I’ve had many a meal that has been pit cooked and not a one has been bad.  The food has always been cooked to perfection.  I’ve added to my long list of planned articles to do one in the future on pit cooking and how truly simple it is.

With a few pieces of good cast iron I can cook just about anything on a campfire, but those early men and women didn’t even have that.  They either spit cooked or wrapped the foods in leaves or wet clay to cook them. Yes, I’ve had foods cooked in this manner too, and yet another article for the future.  Spit roasted hog is wonderful.

Experimenting with these types of cooking can not only cut down your cooling bill in the summer, but can be a great learning experience for the whole family.

As people became more and more adjusted to the creature comforts of a shelter their “kitchens” developed as well.  Small campfires were put in a pit in the center of lodges or tipis and smoke flaps were used to draw the smoke upward and out of the structure.

As more permanent homes were built the fires were moved into either the tallest part of the house to allow the smoke to go upward and out, or into a fireplace with a chimney.

Eventually stoves were developed and the fire was more enclosed and easier to control.  Then of course came the development of electric stoves and various cooking appliances.

What all of the cooking sources of the past and present have in common is of course heat.  In the winter it is great to cook large pots of a hearty stew or other meal and let it simmer all day, filling the air not only with delicious aromas, but with wonderful heat.

In the summer, however, while a stew may sound great for supper no one wants to heat up the house.  Not only is it uncomfortable, but it runs your air conditioning bill even further up.  But you simply can’t stop cooking entirely—although I know some that have seriously considered it.

This is where we go back in history.  My husband, son and I love touring old historical homes.  One common thread you see in most of these older homes is the “Summer Kitchen” or the “Canning Kitchen”.

Generally these kitchens are in the basement, on a lower level or an entirely separate building from the main house.  They were where all the “grunt work” of the labors of preparing elegant and not so elegant meals occurred. 

Some were huge and housed in well lined basements that kept the rooms a decently cool temperature while the cooks labored over the wood and coal fired stoves or fireplaces.  Some were merely a shed that sheltered from rain and little else. 

What they all had in common was keeping the main house cool in the summertime.  It is this concept we have been looking into at the Rock ‘n Tree Ranch.  I actually have in my mind’s eye what I eventually want, but budget is always a concern with each new structure we add here.  So in the meantime I am opting for a modern version of the Summer Kitchen.  The idea is so simple anyone can do it anywhere.

You move the cooking outdoors.  It can be as simple as plugging your crockpot, toaster oven, rice steamer, electric wok, bread machine, electric turkey roaster, or other electrical cooking appliance in out in the garage or on a covered patio, balcony or porch, or in the basement.   

Avoid using extension cords if you can, but if you must use one use a heavy duty cord.  Having the appliance in a sheltered area is best so that you are prepared for sudden showers or the neighbors sprinkler that comes on with no warning.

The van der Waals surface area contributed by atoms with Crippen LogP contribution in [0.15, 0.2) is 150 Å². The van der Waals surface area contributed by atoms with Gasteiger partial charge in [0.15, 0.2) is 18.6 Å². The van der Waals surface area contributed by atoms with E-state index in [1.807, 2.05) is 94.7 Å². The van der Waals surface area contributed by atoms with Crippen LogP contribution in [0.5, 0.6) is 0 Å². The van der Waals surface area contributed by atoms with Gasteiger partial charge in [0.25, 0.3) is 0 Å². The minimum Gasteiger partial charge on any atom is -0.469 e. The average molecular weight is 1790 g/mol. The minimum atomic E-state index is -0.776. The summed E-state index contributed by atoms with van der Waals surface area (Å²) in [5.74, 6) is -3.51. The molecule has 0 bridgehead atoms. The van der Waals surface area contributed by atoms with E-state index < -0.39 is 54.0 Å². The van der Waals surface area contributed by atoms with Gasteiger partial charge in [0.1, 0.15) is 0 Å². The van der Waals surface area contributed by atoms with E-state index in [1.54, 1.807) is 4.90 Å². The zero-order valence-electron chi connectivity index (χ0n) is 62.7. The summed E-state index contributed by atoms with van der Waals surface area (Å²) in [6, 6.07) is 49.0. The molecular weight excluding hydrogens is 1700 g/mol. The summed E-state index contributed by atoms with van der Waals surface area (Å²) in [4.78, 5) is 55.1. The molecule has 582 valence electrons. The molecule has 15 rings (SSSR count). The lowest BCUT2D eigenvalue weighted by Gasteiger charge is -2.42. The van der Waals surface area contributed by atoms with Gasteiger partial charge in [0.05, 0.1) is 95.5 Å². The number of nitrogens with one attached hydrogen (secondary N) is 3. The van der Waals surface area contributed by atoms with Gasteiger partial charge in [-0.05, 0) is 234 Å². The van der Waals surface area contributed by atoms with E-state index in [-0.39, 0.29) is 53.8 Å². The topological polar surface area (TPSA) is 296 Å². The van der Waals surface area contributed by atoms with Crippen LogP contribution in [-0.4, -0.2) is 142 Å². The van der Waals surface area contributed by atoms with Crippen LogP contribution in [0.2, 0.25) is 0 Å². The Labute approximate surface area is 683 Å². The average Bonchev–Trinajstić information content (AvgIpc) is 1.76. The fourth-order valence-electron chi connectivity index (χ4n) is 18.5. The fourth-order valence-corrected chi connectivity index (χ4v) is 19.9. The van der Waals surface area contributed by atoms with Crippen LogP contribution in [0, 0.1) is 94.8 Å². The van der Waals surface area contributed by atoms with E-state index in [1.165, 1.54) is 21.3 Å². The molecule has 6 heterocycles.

Also use your hibachi, charcoal grill, or gas grill often.  I know one family that cooks entirely on their gas grill during warm weather.  All three meals a day they cook on their gas grill OUTSIDE.  Anything you can cook on a gas grill you can cook on a charcoal grill or wood fire, it just takes a little practice and patience.

Then of course you could experiment with building and using a solar oven.  There are plans all over the internet for ones as simple as a foil lined cardboard box to very elaborate ones. 

Think now about the kids’ winter science fair and get a head start on the project.  Have them help build and cook with the solar oven and do a project on it.  Think about it, how many birds could you kill with that one stone?  1) Moving the heat of cooking outside and therefore lowering your cooling bill. 2) Answering the problem of “Mom I’m booooored!” by giving the kids an interesting project to do 3) Avoiding the last minute rush of science fair time by doing the project now and thus creating a better project 4) You get a great meal at the same time.  Now that’s a great way to take down a whole flock of birds with one stone!

You could do similar with the pit and campfire cooking, but with close adult supervision. Include a history lesson or two along the way while doing this form of cooking and you have another winning scenario.

No matter which way you do it move your cooking outdoors and cut your cooling costs.  As with all projects you do need to exercise caution as you move to your summer kitchen.  Don’t string electrical cords in main walkways, don’t leave food cooking where a dog, cat, child or other critter could dump hot foods on themselves. 

Oh and beware of cobbler thieves.  At one rendezvous we were having a Dutch oven cook off and I made peach cobblers, yes cobblers.  You see I’d make one, then set it to cool, then I’d go back to check on it and it would be gone.  By the time the actual camp meal rolled around I had armed Dog Soldiers standing around the fourth and final cobbler because I was all out of dried peaches by that time.  To this day I do believe one of those Dog Soldiers was the cobbler thief. My cobbler placed well in the competition, but my biggest cobbler fan ( a Dog Soldier) pled out from eating any because he was too full.  Could it be because I saw a bit of peach in his beard?